"What are we doing here?" Sherlock whined, looking up at his brother with a brow furrowed in confusion and agitation.
"When I started at Hogwarts, I was allowed a pet, and mummy has informed me that you are to choose one as well."
"A pet?" the young wizard inquired, slightly exasperated. He held back a groan of dismay, knowing that nothing would get him out of this; not when mummy had already decided for him. Seven years ago, when Sherlock was around four, his brother had come home with a young, light feathered, proud tawny owl, which he ended up calling 'Anthea', by his mother's suggestion. The thing practically never left his shoulder over the years, save for when she needed to fly out and send a message to whatever friends Mycroft appeared to have. Sherlock, on the other hand, didn't see the point in having a personal owl - there were owls provided at the school for when it was absolutely necessary to send out a letter, and otherwise he didn't desire a companion. Nevertheless, he reluctantly began walking around Eeylops in search of something. Not an owl, for aforementioned reasons; no toads - he would be too tempted to experiment on it. A cat then. Cats were generally solitary, self-dependent creatures.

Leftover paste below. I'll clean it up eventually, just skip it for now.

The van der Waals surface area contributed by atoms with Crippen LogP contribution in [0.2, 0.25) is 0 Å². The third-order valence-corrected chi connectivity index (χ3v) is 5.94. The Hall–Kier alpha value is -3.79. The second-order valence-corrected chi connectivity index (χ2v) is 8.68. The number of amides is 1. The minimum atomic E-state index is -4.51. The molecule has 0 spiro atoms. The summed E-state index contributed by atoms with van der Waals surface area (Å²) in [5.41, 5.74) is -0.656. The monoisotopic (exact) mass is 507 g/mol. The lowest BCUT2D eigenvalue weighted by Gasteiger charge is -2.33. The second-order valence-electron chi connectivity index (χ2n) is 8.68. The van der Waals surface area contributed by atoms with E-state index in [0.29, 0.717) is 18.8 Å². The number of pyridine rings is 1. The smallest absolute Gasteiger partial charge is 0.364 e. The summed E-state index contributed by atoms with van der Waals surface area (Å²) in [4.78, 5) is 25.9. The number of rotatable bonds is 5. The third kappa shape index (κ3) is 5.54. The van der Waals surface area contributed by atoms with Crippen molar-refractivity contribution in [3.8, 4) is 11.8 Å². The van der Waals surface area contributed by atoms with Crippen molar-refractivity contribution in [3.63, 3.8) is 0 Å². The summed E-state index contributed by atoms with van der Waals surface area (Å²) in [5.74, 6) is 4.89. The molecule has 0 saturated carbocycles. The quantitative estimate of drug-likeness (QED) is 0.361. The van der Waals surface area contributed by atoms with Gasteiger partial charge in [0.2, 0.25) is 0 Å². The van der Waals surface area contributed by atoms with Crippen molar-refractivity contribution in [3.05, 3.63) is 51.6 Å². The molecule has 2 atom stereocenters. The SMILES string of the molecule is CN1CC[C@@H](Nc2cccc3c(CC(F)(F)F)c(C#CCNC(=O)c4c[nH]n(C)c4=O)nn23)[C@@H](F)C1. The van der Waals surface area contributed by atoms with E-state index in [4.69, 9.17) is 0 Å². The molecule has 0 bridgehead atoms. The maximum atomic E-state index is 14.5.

Striding about the room in his sulking fashion, he observed cat after cat (too jumpy, too large, too loud) until he came across a lanky kitten who looked almost as if it were glaring at everything around it.
"Just as miserable as I am, aren't you?" he asked quietly, crouching down around a foot away from it. A girl, he noted, judging by the body structure. She was nearly entirely white, except for the tips of her ears, tail, and covering her paws, where the fur was a shocking blue-grey. On her front, right leg, the coloured fur rose up in a tendril that wrapped around the appendage and stopped at the base where leg met torso. Her vibrant, icy eyes met Sherlock's in that moment, sharing two common factors: the colour of their irises, and the extreme disinterest in the people around them.
A smirk crossed the younger Holmes's face and he stood, staring down at the kitten expectantly. With an expression Sherlock could only name as 'amused', she clambered gracefully upright and rubbed her head up against his leg. Once sure she was out of his way, he began walking to the front of the room, the curious little cat at heel. He was vaguely aware that he'd just made an unspoken agreement with a cat; they were to keep each other entertained and blatantly ignore everyone around them otherwise, but as a wizard, he didn't particularly find it strange.
"Alright, can we go now?" he questioned wearily as he rejoined his brother by the front counter.